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This work was financially supported by the National Key R&D Program of China (number 2016YFB0100200), the National Natural Science Foundation of China (number 51671003), the Beijing Natural Science Foundation (number JQ18005), the BIC-ESAT project, the China Postdoctoral Science Foundation (number 2017M610022) and the Young Thousand Talents Program. The work at California State University Northridge was supported by the National Science Foundation PREM programme (DMR-1828019). The electron microscopy work used resources of the Center for Functional Nanomaterials, which is a US Department of Energy Office of Science Facility, at Brookhaven National Laboratory under contract number DE-SC0012704.

Author information




S.G. supervised the research. S.G. and M.L. designed and performed most of the experiments and data analysis. Z.Z., X.Z. and G.L. performed the DFT simulations. Y.Z. conducted the Zn–air battery tests. S.G., D.S., S.H. and M.L. performed electron microscopy analysis. Y.X. conducted the Li–air battery tests. S.G. and M.L. co-wrote the paper. All authors discussed the results and assisted during manuscript preparation.

Corresponding author

Correspondence to Shaojun Guo.

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The authors declare no competing interests.

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Publisher’s note Springer Nature remains neutral with regard to jurisdictional claims in published maps and institutional affiliations.

Peer review information Nature thanks Gu-Gon Park and Yun Zong for their contribution to the peer review of this work.

Extended data figures and tables

Extended Data Fig. 1 Characterization of PdMo bimetallene.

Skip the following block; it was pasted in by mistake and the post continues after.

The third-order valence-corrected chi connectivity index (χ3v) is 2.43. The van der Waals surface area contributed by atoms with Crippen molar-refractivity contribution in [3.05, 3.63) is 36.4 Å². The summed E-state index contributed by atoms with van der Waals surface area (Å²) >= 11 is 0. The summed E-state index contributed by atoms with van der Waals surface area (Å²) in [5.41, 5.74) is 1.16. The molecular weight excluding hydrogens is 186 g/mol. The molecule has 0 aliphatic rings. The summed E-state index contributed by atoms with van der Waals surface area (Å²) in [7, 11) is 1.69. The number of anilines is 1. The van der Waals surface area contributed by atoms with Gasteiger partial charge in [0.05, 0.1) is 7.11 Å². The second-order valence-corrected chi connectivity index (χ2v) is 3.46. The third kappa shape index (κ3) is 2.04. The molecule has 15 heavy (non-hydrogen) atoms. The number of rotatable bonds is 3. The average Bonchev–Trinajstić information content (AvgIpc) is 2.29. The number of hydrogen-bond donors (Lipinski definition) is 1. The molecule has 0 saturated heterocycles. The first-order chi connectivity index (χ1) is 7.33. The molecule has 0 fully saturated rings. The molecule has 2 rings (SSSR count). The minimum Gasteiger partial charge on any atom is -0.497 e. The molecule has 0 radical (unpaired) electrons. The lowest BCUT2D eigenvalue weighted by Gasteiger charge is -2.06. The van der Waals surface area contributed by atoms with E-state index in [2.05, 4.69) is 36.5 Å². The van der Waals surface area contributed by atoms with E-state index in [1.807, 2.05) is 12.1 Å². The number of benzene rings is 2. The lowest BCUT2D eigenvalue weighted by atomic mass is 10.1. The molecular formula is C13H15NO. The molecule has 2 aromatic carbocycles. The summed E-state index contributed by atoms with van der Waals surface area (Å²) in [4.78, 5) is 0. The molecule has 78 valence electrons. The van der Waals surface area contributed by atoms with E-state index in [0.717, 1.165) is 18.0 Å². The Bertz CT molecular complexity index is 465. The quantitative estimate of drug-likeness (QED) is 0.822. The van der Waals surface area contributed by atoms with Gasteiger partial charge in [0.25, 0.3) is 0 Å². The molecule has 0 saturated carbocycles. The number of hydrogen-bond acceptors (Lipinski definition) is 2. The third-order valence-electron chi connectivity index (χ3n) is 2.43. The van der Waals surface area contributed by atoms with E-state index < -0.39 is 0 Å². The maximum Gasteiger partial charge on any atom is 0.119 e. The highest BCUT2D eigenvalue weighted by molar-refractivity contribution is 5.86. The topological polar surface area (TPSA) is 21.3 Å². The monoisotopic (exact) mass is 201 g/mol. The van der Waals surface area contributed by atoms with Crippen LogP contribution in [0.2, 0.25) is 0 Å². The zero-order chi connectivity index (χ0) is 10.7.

a, b, Representative HRTEM images of individual PdMo bimetallene nanosheets after exposure to the electron beam for 1 s (a) and 5 s (b). The observation of ‘holes’ after only a few seconds indicates the ultrathin nature of PdMo bimetallene. c, d, TEM (c) and HRTEM (d) images of the cross-section. e, TEM–EDX spectrum of PdMo bimetallene. f, The k3-weighted χ(k)-function of the EXAFS spectra for PdMo bimetallene (blue), Pd metallene (red) and Pd foil (black). The inset shows the results of EXAFS data fitting for different samples. The Pd–Pd(Mo) distance in the metallene samples is greater than that in the Pd foil, which suggests an expanded lattice for suprathin metallene materials; this is in good agreement with the results of XRD experiments and molecular dynamics simulations. g, h, The flat surface of PdMo bimetallene (g) is transformed to a wavy surface (h) after 400 ps in the molecular dynamics simulation. The inset shows an enlarged view of the centre of the nanosheet. i, Mo 3d core-level XPS spectra of the Pd metallene/C and PdMo bimetallene/C catalysts. j, Cu 2p core-level XPS spectra of PdMo-Cu and the Cu reference. The absence of Cu in the PdMo-Cu trace (blue) indicates there was no galvanic replacement of Mo with Cu2+, confirming that Mo is located inside the metallene. k, The ∆EO of PdMo, PdW, PdCu and PdNi as a function of charge transfer from other metals to Pd. PdMo bimetallene is the most active among all the PdM (M = Cu, Ni, Mo and W) materials tested, owing to the optimal charge transfer from Mo to the surface Pd atoms.